From Zimbabwe to the C-Suite: Our Responsibilities for Addressing Bad Leadership
During the last week the tut-tutting morphed into screaming and yelling. But it was too little too late. Despite all the recent hand-wringing and blame-gaming by many of the world’s most powerful and prominent leaders, Zimbabwe’s longtime despot, Robert Mugabe, received 85.5 % of the vote in Friday’s sham election. So without further ado he went ahead before the weekend was over and had himself sworn in, for the sixth time, as president.
The question now is what can be learned from this experience. What happened in Zimbabwe is not, of course, idiosyncratic. Human history is chock full of examples of bad leaders, even evil leaders, who do what they want when they want in spite of what others think or say.
Let’s be clear-eyed then. Let’s admit that Mugabe got away with murder. He reminded us, because apparently we still need reminding, that leaders who have power and authority, and who are determined at all costs to keep what they have, can do so. More precisely, they can and they will do so unless and until someone from somewhere, from inside or outside, stops them.
Bad leaders, especially the really bad ones, do not wake up one fine morning, see the light, and on their own volition reform. Not on your life. In fact, history teaches just the opposite. The worse leaders are, and the more deeply embedded they are, the more willing and able they are to defy their enemies and squelch the opposition.
What, then, is to be done? Are we destined, doomed to be bystanders? Are we destined, doomed, even when faced with the worst of the worst, to being ineffectual altogether? Or are there some things that can and should be done, some things that we, as followers, can and should do to stop or, at least, to slow, bad leadership? Recall that though I am talking here about a tyrant, bad leadership in its various guises is ubiquitous.
So the question of what to do is not exactly exogenous. It arises in everyday life, in the workplace and in the market place, as well as in world affairs. Here, then, are some rules to effect, in so far as humanly possible. They can guide all of us who encounter bad leadership, be it in public or private settings, and whether we are participants or simply observers.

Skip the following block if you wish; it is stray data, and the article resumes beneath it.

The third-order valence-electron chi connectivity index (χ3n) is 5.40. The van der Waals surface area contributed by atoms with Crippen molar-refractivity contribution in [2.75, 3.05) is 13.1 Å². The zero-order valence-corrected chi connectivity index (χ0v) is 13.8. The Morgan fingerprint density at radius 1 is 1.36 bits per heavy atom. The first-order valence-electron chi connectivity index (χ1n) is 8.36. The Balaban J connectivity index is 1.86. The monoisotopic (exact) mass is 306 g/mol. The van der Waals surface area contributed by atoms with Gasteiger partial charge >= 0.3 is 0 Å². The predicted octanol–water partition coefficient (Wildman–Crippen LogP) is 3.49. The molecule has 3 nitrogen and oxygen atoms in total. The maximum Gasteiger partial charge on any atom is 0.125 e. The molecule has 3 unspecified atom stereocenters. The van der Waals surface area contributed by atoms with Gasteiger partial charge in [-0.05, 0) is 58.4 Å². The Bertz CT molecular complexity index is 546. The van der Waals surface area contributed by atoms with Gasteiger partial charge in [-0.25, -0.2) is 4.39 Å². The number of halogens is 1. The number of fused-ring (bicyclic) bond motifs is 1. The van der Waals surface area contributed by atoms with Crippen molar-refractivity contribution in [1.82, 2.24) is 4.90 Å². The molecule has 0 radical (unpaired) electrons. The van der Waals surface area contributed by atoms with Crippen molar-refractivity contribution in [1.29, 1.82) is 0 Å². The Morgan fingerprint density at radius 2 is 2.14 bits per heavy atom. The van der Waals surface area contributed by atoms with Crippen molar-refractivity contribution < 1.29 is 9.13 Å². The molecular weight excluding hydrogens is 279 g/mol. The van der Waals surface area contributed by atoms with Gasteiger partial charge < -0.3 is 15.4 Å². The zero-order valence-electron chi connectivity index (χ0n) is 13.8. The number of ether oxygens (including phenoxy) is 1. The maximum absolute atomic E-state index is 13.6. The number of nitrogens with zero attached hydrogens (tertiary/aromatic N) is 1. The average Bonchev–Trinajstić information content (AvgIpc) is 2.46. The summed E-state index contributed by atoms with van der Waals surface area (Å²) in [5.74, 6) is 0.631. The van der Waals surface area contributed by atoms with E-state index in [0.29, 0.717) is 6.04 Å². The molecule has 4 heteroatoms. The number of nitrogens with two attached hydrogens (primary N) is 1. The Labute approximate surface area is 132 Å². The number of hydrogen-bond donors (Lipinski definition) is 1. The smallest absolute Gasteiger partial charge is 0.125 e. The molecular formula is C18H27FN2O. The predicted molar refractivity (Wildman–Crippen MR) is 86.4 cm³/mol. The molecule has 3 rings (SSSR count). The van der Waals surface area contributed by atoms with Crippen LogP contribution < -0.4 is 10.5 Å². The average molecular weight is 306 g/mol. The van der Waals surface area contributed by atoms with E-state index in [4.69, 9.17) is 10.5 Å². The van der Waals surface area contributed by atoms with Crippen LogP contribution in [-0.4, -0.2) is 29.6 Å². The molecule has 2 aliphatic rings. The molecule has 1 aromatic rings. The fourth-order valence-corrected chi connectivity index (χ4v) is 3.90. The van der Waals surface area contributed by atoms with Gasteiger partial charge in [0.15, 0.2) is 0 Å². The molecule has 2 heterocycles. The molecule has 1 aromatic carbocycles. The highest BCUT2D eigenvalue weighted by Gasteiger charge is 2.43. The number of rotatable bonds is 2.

• Have the punishment fit the crime. Mugabe, for example, could be tried at some point in The Hague, at the international tribunal which has been increasingly empowered by public opinion to consider cases resembling his. Nor should corporate leaders be exempt from this general rule. They too must be held to account for wrongdoing.
• Institutionalize checks and balances. Again, this applies not only to the public sector, but also to the private one, in which agents such as boards and shareholder activists are, in fact, being emboldened to take on errant chief executives.
• Institutionalize term limits. Whether a large group or a small organization, this is a simple enough device, intended to preclude people in positions of authority from abusing their authority over a long period of time.
• Obtain independent information. Never take the party line at face value. The party line is just that, no less and decidedly no more. Those of us lucky enough to be free agents owe it to ourselves and to others as well to take the time and trouble to secure information that is relatively objective, as opposed to subjective.
• Find allies and if necessary take collective action. Going out on a limb to take on the powers that be is generally risky, and mostly ineffective. Better to act in concert, than to be a lone ranger.
• Act early. The more deeply entrenched the bad leader, the more difficult he, or she, is to uproot. Timing, then, is all. Waiting to spring into action until things trend from bad to worse is a mistake, nearly without exception.
View original here, by Barbara Kellerman @ Harvard Business Publishing